Beyond Doc, Kirby, Jeff Stone, and ED, the other highly sought after cards on my radar were–
- Mark Langston, whose rookie campaign was almost as good as Doc’s
- Orel Hershiser, who had a funny name but was almost unbeatable on the mound
- Danny Tartabull, the first Donruss Rated Rookie in the set
- Shawon Dunston, whose Topps card reminded you he was the first overall pick in the draft
- Alvin Davis, the reigning AL ROY, and his teammates Phil Bradley and Jim Presley, who were having terrific rookie campaigns themselves
- Joe Hesketh, but I can’t remember why
- Bret Saberhagen, especially as the season wore on
- Franklin Stubbs, mainly because Vin Scully was super high on him
- Razor Shines and Skeeter Barnes – need I explain?
Who made the money?
Levi’s did. Okay, not really, but metaphorically. There’s a story about the California Gold Rush that the guy who got the richest wasn’t the guy who found the most gold (and most people found none) but the guy who figured out they’d all need better pants. This was of course Levi Strauss.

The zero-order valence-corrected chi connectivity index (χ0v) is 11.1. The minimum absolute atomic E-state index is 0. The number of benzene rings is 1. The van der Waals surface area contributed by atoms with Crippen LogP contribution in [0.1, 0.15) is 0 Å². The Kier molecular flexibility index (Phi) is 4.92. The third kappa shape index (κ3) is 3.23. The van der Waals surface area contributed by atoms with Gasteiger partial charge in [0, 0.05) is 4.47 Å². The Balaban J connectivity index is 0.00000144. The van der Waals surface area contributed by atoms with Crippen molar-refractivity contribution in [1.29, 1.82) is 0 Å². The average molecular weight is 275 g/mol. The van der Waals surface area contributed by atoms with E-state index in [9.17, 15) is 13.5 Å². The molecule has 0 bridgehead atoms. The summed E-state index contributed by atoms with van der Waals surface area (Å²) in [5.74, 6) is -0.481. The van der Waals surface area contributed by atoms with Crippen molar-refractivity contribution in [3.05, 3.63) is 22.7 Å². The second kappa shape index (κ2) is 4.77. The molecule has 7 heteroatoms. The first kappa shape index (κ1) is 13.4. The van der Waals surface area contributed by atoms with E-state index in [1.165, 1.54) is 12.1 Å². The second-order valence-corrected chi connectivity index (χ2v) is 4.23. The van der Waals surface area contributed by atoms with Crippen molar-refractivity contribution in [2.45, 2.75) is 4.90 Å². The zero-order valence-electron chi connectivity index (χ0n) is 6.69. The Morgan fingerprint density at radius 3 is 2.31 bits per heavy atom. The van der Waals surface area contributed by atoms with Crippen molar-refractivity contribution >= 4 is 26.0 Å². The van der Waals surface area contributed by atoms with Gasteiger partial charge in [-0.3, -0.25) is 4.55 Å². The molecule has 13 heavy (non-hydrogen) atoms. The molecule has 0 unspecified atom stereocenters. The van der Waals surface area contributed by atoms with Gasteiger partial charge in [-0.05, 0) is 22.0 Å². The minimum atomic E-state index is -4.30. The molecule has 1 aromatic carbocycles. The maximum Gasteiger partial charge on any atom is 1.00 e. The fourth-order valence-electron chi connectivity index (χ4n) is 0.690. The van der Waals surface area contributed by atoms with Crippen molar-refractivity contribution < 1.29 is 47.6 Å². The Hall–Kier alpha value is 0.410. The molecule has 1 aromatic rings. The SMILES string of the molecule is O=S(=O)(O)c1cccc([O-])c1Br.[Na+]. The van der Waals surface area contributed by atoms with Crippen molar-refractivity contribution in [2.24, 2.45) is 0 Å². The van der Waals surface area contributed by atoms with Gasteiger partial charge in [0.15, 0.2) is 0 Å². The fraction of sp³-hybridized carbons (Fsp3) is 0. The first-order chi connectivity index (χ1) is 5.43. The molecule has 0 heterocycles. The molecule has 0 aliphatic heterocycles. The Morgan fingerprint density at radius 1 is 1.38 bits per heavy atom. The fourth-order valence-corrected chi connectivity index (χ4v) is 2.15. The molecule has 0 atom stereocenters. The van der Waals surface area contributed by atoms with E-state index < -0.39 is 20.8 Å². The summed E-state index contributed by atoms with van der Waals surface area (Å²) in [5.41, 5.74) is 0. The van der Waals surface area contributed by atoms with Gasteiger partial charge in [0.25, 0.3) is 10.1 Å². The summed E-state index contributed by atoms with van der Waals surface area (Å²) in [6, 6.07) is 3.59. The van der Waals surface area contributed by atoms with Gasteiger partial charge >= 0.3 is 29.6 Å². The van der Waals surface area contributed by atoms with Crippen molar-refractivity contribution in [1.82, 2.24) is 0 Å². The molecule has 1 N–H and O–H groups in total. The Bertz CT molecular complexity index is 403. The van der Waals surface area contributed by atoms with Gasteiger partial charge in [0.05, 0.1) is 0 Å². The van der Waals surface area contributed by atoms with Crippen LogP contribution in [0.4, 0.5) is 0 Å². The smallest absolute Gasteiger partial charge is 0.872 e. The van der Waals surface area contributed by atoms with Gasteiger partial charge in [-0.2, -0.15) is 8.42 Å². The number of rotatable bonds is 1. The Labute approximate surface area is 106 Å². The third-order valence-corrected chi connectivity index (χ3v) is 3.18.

Good luck finding any collector who got rich off his 1980s rookie card collections, but whoever was selling the sleeves, top loaders, screwdowns, safes, and other assorted protective gear we used to archive our treasure was probably the guy making the biggest killing–at least other than Dr. James Beckett himself.
For the handful of 1980s RCs still worth more than the cardboard their printed on, you probably already know today how much of a difference it makes if your mint-looking card is actually a PSA 10 vs 9 vs 8. Here are the corresponding prices of the most recent 1985 Donruss Kirby Puckett RCs as an example:
- PSA 10 for $125 (December 4, 2018)
- PSA 9 for $19 (December 9, 2018)
- PSA 8 for $15 (December 8, 2018)